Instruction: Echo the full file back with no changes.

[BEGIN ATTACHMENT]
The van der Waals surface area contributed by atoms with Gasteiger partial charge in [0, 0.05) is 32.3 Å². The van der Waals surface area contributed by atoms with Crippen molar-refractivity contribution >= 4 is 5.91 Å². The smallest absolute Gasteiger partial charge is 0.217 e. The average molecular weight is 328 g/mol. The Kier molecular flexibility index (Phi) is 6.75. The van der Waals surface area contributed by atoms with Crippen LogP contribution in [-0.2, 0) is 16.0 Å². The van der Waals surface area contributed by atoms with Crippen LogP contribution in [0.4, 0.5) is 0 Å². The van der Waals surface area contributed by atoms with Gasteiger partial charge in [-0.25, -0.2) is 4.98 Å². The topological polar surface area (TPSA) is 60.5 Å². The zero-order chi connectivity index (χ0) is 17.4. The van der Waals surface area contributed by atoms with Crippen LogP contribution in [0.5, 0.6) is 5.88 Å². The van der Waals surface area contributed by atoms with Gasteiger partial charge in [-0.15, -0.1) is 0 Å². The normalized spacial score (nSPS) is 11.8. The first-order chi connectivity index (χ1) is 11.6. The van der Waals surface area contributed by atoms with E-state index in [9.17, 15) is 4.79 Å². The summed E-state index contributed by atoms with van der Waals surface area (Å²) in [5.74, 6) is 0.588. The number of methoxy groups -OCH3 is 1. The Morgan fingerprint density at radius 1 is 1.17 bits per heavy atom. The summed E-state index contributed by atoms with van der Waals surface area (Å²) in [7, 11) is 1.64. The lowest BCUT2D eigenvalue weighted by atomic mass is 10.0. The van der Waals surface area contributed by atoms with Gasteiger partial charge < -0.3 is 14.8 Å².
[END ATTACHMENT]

The van der Waals surface area contributed by atoms with Gasteiger partial charge in [0, 0.05) is 32.3 Å². The van der Waals surface area contributed by atoms with Crippen molar-refractivity contribution >= 4 is 5.91 Å². The smallest absolute Gasteiger partial charge is 0.217 e. The average molecular weight is 328 g/mol. The Kier molecular flexibility index (Phi) is 6.75. The van der Waals surface area contributed by atoms with Crippen LogP contribution in [-0.2, 0) is 16.0 Å². The van der Waals surface area contributed by atoms with Crippen LogP contribution in [0.4, 0.5) is 0 Å². The van der Waals surface area contributed by atoms with Gasteiger partial charge in [-0.25, -0.2) is 4.98 Å². The topological polar surface area (TPSA) is 60.5 Å². The zero-order chi connectivity index (χ0) is 17.4. The van der Waals surface area contributed by atoms with Crippen LogP contribution in [0.5, 0.6) is 5.88 Å². The van der Waals surface area contributed by atoms with Gasteiger partial charge in [-0.15, -0.1) is 0 Å². The normalized spacial score (nSPS) is 11.8. The first-order chi connectivity index (χ1) is 11.6. The van der Waals surface area contributed by atoms with E-state index in [9.17, 15) is 4.79 Å². The summed E-state index contributed by atoms with van der Waals surface area (Å²) in [5.74, 6) is 0.588. The number of methoxy groups -OCH3 is 1. The Morgan fingerprint density at radius 1 is 1.17 bits per heavy atom. The summed E-state index contributed by atoms with van der Waals surface area (Å²) in [7, 11) is 1.64. The lowest BCUT2D eigenvalue weighted by atomic mass is 10.0. The van der Waals surface area contributed by atoms with Gasteiger partial charge < -0.3 is 14.8 Å².